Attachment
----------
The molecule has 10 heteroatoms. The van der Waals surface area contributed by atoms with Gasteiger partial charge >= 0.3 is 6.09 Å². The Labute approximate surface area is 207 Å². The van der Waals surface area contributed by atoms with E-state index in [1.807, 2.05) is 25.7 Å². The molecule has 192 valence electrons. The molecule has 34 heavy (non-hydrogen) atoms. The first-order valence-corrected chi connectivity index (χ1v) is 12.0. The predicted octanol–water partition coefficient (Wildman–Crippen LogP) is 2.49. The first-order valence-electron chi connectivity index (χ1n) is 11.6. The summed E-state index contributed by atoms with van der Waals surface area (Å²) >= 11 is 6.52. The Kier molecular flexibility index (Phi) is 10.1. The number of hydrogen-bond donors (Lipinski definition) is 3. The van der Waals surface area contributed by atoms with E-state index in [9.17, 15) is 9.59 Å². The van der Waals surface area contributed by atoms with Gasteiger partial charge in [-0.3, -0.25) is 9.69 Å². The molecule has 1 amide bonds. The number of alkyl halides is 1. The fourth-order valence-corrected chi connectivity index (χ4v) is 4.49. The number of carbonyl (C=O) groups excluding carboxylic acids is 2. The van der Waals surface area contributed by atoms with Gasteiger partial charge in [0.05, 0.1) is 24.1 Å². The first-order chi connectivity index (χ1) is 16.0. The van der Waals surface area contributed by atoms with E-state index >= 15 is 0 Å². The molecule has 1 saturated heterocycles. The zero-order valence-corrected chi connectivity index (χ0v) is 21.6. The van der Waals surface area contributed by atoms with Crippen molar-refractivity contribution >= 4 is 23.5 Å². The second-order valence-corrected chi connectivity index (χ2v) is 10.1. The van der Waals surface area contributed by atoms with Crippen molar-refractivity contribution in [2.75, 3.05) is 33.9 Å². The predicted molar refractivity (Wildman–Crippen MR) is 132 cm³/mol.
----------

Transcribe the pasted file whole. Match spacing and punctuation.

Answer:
The molecule has 10 heteroatoms. The van der Waals surface area contributed by atoms with Gasteiger partial charge >= 0.3 is 6.09 Å². The Labute approximate surface area is 207 Å². The van der Waals surface area contributed by atoms with E-state index in [1.807, 2.05) is 25.7 Å². The molecule has 192 valence electrons. The molecule has 34 heavy (non-hydrogen) atoms. The first-order valence-corrected chi connectivity index (χ1v) is 12.0. The predicted octanol–water partition coefficient (Wildman–Crippen LogP) is 2.49. The first-order valence-electron chi connectivity index (χ1n) is 11.6. The summed E-state index contributed by atoms with van der Waals surface area (Å²) >= 11 is 6.52. The Kier molecular flexibility index (Phi) is 10.1. The number of hydrogen-bond donors (Lipinski definition) is 3. The van der Waals surface area contributed by atoms with E-state index in [9.17, 15) is 9.59 Å². The van der Waals surface area contributed by atoms with Gasteiger partial charge in [-0.3, -0.25) is 9.69 Å². The molecule has 1 amide bonds. The number of alkyl halides is 1. The fourth-order valence-corrected chi connectivity index (χ4v) is 4.49. The number of carbonyl (C=O) groups excluding carboxylic acids is 2. The van der Waals surface area contributed by atoms with Gasteiger partial charge in [0.05, 0.1) is 24.1 Å². The first-order chi connectivity index (χ1) is 16.0. The van der Waals surface area contributed by atoms with E-state index >= 15 is 0 Å². The molecule has 1 saturated heterocycles. The zero-order valence-corrected chi connectivity index (χ0v) is 21.6. The van der Waals surface area contributed by atoms with Crippen molar-refractivity contribution >= 4 is 23.5 Å². The second-order valence-corrected chi connectivity index (χ2v) is 10.1. The van der Waals surface area contributed by atoms with Crippen molar-refractivity contribution in [2.75, 3.05) is 33.9 Å². The predicted molar refractivity (Wildman–Crippen MR) is 132 cm³/mol.